fuzzy, with pixels slightly overlapping each other, today's LCD screens are as
sharp as anything can get). This is a much harder problem to solve. A factor in
this problem is that the lenses tested here do not have especially large
apertures (f/4 and f/5.6, respectively). Modern macro lenses typically have
f/2.8 apertures, and are easier to focus when fully open.
My solution was to take pictures of a subject with a slightly convex surface,
so that, no matter where the focal plane was located, I could always find an
area that was completely in focus. The drawback of this solution is that I am
unable to show crops of exactly the same spot for comparison among different
lenses. However, the subject (a sea shell with a lot of small-scale surface
detail, see Fig. 1) is sufficiently uniform to provide similar detail in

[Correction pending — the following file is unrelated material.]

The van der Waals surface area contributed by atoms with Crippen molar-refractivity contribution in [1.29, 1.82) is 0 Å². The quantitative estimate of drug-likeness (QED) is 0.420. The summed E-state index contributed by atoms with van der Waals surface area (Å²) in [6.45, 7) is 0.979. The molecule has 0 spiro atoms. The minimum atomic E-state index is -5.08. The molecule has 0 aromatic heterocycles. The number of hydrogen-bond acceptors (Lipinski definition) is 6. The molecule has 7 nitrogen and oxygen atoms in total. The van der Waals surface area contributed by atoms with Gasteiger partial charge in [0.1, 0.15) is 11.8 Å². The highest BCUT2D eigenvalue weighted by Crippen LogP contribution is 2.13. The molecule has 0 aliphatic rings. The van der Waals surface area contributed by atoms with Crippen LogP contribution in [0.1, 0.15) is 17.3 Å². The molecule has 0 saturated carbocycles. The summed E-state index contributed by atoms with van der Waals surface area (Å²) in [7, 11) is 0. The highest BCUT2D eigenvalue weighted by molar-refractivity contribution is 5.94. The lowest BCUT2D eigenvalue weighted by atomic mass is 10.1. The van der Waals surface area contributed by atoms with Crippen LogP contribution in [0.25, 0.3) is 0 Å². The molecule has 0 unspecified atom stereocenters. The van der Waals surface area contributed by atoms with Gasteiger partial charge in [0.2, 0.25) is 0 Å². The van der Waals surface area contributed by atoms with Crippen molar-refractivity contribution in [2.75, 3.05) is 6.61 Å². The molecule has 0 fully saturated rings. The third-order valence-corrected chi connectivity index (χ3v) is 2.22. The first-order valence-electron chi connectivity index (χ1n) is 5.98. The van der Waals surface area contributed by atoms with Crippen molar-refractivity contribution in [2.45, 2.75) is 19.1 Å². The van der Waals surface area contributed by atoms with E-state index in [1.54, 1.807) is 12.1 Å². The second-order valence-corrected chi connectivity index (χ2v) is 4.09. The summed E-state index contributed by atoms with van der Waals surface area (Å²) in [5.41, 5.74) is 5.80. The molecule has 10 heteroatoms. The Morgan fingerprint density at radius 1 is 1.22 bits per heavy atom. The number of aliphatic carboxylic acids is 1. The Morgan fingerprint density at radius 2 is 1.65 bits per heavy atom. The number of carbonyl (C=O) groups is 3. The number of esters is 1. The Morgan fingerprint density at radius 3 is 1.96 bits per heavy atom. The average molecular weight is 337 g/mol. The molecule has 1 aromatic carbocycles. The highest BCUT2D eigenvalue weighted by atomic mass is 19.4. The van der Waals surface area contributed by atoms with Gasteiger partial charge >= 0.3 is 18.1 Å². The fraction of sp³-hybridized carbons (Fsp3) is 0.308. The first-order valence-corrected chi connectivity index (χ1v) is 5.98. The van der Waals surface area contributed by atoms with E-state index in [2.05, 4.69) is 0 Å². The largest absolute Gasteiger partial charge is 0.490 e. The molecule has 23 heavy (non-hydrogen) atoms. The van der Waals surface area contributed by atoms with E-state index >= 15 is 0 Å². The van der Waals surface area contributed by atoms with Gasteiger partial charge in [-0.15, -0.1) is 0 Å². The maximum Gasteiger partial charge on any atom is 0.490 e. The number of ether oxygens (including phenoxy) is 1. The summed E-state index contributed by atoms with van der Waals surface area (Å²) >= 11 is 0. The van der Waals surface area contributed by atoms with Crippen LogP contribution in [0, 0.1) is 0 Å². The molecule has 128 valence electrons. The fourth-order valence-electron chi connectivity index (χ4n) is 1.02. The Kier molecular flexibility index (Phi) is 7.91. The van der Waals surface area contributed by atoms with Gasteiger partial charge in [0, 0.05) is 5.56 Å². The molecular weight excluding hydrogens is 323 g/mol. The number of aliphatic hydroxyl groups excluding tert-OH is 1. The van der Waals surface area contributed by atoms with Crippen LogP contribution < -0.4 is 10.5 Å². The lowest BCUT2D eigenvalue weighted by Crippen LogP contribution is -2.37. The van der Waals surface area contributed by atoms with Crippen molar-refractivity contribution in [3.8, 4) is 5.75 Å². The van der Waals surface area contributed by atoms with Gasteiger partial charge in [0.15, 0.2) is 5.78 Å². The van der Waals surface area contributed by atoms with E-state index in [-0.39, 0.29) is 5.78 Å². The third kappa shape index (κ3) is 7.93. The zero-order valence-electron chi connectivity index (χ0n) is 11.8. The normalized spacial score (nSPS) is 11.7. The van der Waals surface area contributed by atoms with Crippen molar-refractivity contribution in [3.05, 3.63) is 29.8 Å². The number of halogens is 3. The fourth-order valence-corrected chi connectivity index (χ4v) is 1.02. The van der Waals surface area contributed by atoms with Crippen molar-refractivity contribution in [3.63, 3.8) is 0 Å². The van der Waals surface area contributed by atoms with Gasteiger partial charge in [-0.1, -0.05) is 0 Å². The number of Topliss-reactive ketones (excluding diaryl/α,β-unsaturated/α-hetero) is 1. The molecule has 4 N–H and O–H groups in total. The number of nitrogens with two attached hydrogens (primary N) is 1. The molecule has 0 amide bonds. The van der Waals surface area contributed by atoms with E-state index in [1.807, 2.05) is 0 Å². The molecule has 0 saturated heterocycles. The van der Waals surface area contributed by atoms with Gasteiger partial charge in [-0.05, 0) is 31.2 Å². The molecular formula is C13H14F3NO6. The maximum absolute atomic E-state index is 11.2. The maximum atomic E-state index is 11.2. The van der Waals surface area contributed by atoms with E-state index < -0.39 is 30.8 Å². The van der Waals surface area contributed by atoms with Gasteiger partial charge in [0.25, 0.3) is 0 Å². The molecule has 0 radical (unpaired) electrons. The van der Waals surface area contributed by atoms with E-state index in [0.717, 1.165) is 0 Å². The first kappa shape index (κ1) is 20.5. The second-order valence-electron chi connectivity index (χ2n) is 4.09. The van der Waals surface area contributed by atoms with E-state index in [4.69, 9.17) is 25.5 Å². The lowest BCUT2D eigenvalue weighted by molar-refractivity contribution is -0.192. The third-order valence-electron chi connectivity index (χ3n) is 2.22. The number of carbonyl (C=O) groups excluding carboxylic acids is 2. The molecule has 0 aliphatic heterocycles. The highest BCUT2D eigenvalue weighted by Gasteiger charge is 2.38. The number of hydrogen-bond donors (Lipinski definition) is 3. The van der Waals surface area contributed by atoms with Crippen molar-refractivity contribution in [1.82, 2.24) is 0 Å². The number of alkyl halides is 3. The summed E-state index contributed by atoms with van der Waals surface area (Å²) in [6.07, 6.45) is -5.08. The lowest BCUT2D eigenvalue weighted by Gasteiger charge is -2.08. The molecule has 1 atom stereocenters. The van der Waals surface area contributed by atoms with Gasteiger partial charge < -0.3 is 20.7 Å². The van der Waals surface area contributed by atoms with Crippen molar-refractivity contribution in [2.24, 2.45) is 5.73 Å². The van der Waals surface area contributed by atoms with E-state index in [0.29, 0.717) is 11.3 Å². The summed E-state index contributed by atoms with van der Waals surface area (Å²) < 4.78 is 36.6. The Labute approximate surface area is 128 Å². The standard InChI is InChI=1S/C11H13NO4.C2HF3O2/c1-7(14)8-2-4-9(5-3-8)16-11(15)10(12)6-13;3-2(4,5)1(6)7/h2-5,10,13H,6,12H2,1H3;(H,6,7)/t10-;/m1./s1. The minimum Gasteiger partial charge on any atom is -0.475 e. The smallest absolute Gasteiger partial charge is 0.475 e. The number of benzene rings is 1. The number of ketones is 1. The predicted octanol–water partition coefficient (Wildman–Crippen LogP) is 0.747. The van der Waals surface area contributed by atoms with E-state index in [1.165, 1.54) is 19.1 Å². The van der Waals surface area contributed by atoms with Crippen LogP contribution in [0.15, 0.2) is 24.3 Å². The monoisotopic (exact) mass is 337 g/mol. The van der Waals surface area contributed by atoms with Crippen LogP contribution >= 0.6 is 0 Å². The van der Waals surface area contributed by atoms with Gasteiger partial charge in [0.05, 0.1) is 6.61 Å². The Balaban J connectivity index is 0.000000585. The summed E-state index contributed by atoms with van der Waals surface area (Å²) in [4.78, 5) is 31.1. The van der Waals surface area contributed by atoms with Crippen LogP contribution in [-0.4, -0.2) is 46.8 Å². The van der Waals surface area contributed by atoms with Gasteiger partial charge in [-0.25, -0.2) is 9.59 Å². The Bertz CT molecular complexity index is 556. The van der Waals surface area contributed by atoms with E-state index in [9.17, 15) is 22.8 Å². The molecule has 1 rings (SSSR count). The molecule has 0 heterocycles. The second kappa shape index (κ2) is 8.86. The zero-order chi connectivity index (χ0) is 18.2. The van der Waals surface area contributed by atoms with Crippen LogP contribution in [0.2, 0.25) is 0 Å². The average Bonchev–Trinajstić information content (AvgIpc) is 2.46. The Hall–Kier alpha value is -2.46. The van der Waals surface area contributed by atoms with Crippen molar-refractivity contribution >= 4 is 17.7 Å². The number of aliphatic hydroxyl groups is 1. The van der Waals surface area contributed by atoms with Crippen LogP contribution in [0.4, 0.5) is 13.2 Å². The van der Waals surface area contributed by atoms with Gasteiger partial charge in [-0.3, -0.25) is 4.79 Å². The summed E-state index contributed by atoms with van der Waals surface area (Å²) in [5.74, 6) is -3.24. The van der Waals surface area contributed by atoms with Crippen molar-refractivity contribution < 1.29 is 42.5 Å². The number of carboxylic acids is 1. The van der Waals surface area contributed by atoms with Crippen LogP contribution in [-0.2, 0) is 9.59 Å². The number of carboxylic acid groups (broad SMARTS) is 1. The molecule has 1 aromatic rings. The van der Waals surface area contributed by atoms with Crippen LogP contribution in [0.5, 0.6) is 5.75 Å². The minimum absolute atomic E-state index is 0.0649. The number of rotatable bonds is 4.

different areas. Also, DOF is so low that even in a 400 by 400 pixels crop some
spots may be out of focus. Thus, in evaluating the results, concentrated on the
sharpest areas and disregarded unfocused ones. Also, reddish colours are
predominant in the chosen subject. Since red light has a longer wavelength than
other colours, diffraction shows its effects (i.e., loss of resolution) in this
colour more than in others. A green or blue subject would have a higher
sharpness (in an objective sense, regardless of our perception or the
sensitivity of the camera sensor), and would allow closing the diaphragm between
half and one more stop. Nonetheless, this test object is quite representative of
real-world photomacrographic subjects.
The present tests differ from earlier ones also in testing all lenses at the